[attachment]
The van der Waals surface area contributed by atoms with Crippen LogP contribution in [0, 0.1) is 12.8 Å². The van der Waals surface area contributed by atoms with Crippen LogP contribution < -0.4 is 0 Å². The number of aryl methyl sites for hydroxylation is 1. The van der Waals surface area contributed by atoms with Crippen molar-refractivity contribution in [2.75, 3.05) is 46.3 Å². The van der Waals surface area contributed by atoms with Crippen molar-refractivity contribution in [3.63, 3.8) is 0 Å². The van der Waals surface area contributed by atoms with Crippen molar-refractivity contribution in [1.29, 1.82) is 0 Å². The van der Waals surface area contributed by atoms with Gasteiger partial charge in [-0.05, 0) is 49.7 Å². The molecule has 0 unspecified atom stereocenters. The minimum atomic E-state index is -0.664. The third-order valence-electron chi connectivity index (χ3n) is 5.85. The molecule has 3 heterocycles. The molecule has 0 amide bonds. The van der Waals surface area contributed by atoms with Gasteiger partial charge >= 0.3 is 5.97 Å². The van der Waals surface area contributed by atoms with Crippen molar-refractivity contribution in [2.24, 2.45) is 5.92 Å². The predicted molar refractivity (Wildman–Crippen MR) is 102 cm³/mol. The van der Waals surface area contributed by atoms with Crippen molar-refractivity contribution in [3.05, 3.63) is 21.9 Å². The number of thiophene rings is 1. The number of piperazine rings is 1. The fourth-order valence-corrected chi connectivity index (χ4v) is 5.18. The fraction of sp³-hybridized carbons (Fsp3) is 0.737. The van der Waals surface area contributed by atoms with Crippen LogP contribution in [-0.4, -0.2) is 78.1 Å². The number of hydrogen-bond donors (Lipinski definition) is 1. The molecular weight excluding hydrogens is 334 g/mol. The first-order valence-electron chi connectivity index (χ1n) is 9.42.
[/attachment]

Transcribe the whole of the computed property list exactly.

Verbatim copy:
The van der Waals surface area contributed by atoms with Crippen LogP contribution in [0, 0.1) is 12.8 Å². The van der Waals surface area contributed by atoms with Crippen LogP contribution < -0.4 is 0 Å². The number of aryl methyl sites for hydroxylation is 1. The van der Waals surface area contributed by atoms with Crippen molar-refractivity contribution in [2.75, 3.05) is 46.3 Å². The van der Waals surface area contributed by atoms with Crippen molar-refractivity contribution in [3.63, 3.8) is 0 Å². The van der Waals surface area contributed by atoms with Crippen molar-refractivity contribution in [1.29, 1.82) is 0 Å². The van der Waals surface area contributed by atoms with Gasteiger partial charge in [-0.05, 0) is 49.7 Å². The molecule has 0 unspecified atom stereocenters. The minimum atomic E-state index is -0.664. The third-order valence-electron chi connectivity index (χ3n) is 5.85. The molecule has 3 heterocycles. The molecule has 0 amide bonds. The van der Waals surface area contributed by atoms with Gasteiger partial charge >= 0.3 is 5.97 Å². The van der Waals surface area contributed by atoms with Crippen molar-refractivity contribution in [2.24, 2.45) is 5.92 Å². The predicted molar refractivity (Wildman–Crippen MR) is 102 cm³/mol. The van der Waals surface area contributed by atoms with Crippen molar-refractivity contribution in [3.05, 3.63) is 21.9 Å². The number of thiophene rings is 1. The number of piperazine rings is 1. The fourth-order valence-corrected chi connectivity index (χ4v) is 5.18. The fraction of sp³-hybridized carbons (Fsp3) is 0.737. The van der Waals surface area contributed by atoms with Crippen LogP contribution in [-0.4, -0.2) is 78.1 Å². The number of hydrogen-bond donors (Lipinski definition) is 1. The molecular weight excluding hydrogens is 334 g/mol. The first-order valence-electron chi connectivity index (χ1n) is 9.42.